A disc-type cover 40 may be removably positioned on the upper face of perforated disc 32 to prevent dirt from passing into the dispenser through perforations 35 and/or to prevent the escape of condiment out of the dispenser when the dispenser is overturned, e.g. during transit in a picnic basket. An upstanding tab 42 extends from the periphery of cover disc 40 to facilitate manual pull-out of the disc from an operative position engaged against the upper face of disc 32. Cover disc 40 has a diameter slightly greater than the diameter of the space circumscribed by wall 18, so that disc 40 can have its peripheral edge frictionally engaged with the wall 18 surface. The dispenser can be overturned without dislodging disc 40 from the dispenser.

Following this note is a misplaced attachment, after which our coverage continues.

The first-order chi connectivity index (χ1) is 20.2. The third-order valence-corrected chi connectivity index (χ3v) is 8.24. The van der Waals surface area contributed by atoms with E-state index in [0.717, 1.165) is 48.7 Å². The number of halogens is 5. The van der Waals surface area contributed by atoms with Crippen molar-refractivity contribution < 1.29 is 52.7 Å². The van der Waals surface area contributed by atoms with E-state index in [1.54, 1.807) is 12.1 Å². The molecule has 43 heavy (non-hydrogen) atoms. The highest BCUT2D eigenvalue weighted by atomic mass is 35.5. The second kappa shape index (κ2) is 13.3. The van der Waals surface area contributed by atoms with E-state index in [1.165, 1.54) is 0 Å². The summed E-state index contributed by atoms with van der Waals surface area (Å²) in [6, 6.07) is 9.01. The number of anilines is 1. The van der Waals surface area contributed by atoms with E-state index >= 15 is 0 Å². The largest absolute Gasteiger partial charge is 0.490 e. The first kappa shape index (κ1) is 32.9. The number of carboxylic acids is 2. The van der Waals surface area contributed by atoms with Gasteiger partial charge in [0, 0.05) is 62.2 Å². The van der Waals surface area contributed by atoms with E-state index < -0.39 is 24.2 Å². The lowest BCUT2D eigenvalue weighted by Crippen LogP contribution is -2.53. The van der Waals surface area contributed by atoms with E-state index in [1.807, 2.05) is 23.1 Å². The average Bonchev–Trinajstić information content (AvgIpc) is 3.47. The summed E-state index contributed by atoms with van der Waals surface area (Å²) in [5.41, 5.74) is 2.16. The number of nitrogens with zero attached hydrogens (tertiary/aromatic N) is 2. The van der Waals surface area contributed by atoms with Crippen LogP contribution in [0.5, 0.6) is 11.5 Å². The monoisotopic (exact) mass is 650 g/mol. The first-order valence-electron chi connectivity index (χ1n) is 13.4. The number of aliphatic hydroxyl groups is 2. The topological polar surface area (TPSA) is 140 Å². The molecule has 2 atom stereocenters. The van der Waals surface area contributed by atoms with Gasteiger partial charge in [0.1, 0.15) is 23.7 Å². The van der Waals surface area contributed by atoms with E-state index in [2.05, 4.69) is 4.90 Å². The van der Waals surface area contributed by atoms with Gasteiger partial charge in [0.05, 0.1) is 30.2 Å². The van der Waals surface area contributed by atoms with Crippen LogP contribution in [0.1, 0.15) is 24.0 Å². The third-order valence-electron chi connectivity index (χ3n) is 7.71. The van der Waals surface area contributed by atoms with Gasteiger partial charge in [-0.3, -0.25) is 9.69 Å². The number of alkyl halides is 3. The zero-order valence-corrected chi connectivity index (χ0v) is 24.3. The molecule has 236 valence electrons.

The lower end 12 of tube 10 can be formed with a curled flange 44 that closes against the tube outer surface so as to form a circularly cross-sectioned reinforcement wall structure for the tube. Curled flange 44 is an endless flange extending entirely around the tube 10 circumference.

The bottom wall of the dispense is formed by a flat circular cardboard plate 46 having a diameter slightly less than the outer diameter of curled flange 44. Plate 46 is adhesively secured to (against) the lower surface of flange 44 to form a sealed joint. Plate 46 can be a single ply cardboard element having a thickness on the order of 0.01 inch.

The illustrated dispenser is a relatively low cost disposable device that may be economically formed out of cardboard. Perforated disc 32 can be snapped in place or removed from the dispenser, as necessary for the dispensing function or as required to refill the dispenser.

The drawings show one form that the invention can take. Some structural variations may be resorted to while still practicing the invention.